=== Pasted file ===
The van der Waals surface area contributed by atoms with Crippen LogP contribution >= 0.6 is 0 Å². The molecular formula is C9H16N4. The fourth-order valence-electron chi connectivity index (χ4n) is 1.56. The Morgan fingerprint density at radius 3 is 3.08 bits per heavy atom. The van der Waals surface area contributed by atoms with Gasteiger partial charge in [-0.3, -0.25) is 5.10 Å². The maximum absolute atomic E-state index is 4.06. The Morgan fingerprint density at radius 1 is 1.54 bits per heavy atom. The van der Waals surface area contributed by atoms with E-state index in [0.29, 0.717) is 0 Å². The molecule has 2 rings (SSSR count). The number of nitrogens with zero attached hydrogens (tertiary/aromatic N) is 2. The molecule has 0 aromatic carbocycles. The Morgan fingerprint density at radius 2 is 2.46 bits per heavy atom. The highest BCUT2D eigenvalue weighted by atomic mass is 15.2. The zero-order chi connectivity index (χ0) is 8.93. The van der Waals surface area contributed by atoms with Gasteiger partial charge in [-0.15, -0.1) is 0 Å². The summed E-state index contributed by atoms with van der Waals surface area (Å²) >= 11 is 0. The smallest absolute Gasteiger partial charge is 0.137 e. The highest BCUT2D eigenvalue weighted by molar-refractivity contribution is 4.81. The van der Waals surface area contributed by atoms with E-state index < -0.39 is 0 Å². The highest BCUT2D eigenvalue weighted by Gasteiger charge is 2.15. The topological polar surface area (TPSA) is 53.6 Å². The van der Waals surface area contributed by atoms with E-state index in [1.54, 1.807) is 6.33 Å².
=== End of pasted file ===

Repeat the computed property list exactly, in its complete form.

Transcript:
The van der Waals surface area contributed by atoms with Crippen LogP contribution >= 0.6 is 0 Å². The molecular formula is C9H16N4. The fourth-order valence-electron chi connectivity index (χ4n) is 1.56. The Morgan fingerprint density at radius 3 is 3.08 bits per heavy atom. The van der Waals surface area contributed by atoms with Gasteiger partial charge in [-0.3, -0.25) is 5.10 Å². The maximum absolute atomic E-state index is 4.06. The Morgan fingerprint density at radius 1 is 1.54 bits per heavy atom. The van der Waals surface area contributed by atoms with E-state index in [0.29, 0.717) is 0 Å². The molecule has 2 rings (SSSR count). The number of nitrogens with zero attached hydrogens (tertiary/aromatic N) is 2. The molecule has 0 aromatic carbocycles. The Morgan fingerprint density at radius 2 is 2.46 bits per heavy atom. The highest BCUT2D eigenvalue weighted by atomic mass is 15.2. The zero-order chi connectivity index (χ0) is 8.93. The van der Waals surface area contributed by atoms with Gasteiger partial charge in [-0.15, -0.1) is 0 Å². The summed E-state index contributed by atoms with van der Waals surface area (Å²) >= 11 is 0. The smallest absolute Gasteiger partial charge is 0.137 e. The highest BCUT2D eigenvalue weighted by molar-refractivity contribution is 4.81. The van der Waals surface area contributed by atoms with E-state index < -0.39 is 0 Å². The highest BCUT2D eigenvalue weighted by Gasteiger charge is 2.15. The topological polar surface area (TPSA) is 53.6 Å². The van der Waals surface area contributed by atoms with E-state index in [1.54, 1.807) is 6.33 Å².